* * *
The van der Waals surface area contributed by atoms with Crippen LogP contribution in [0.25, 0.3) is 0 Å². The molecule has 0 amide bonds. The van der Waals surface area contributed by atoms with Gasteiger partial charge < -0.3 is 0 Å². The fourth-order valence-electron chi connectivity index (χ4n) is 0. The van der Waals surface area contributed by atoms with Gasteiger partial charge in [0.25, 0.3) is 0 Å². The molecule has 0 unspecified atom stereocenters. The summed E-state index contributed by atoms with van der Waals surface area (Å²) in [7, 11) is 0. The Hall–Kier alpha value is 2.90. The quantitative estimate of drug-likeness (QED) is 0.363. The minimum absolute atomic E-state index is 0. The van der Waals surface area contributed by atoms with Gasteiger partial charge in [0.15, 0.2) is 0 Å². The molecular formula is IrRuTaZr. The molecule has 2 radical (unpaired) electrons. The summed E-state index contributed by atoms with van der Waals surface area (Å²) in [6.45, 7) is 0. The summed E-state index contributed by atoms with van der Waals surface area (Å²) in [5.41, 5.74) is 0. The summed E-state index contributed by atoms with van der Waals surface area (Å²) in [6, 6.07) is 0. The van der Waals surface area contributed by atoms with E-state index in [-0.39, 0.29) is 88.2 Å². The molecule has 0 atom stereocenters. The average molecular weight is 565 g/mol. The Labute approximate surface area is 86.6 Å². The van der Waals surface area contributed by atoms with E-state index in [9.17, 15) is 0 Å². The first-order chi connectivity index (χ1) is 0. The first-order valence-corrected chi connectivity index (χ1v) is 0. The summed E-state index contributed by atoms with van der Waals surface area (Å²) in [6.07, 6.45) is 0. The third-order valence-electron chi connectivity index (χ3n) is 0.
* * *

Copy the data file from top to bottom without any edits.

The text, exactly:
The van der Waals surface area contributed by atoms with Crippen LogP contribution in [0.25, 0.3) is 0 Å². The molecule has 0 amide bonds. The van der Waals surface area contributed by atoms with Gasteiger partial charge < -0.3 is 0 Å². The fourth-order valence-electron chi connectivity index (χ4n) is 0. The van der Waals surface area contributed by atoms with Gasteiger partial charge in [0.25, 0.3) is 0 Å². The molecule has 0 unspecified atom stereocenters. The summed E-state index contributed by atoms with van der Waals surface area (Å²) in [7, 11) is 0. The Hall–Kier alpha value is 2.90. The quantitative estimate of drug-likeness (QED) is 0.363. The minimum absolute atomic E-state index is 0. The van der Waals surface area contributed by atoms with Gasteiger partial charge in [0.15, 0.2) is 0 Å². The molecular formula is IrRuTaZr. The molecule has 2 radical (unpaired) electrons. The summed E-state index contributed by atoms with van der Waals surface area (Å²) in [6.45, 7) is 0. The summed E-state index contributed by atoms with van der Waals surface area (Å²) in [5.41, 5.74) is 0. The summed E-state index contributed by atoms with van der Waals surface area (Å²) in [6, 6.07) is 0. The van der Waals surface area contributed by atoms with E-state index in [-0.39, 0.29) is 88.2 Å². The molecule has 0 atom stereocenters. The average molecular weight is 565 g/mol. The Labute approximate surface area is 86.6 Å². The van der Waals surface area contributed by atoms with E-state index in [9.17, 15) is 0 Å². The first-order chi connectivity index (χ1) is 0. The first-order valence-corrected chi connectivity index (χ1v) is 0. The summed E-state index contributed by atoms with van der Waals surface area (Å²) in [6.07, 6.45) is 0. The third-order valence-electron chi connectivity index (χ3n) is 0.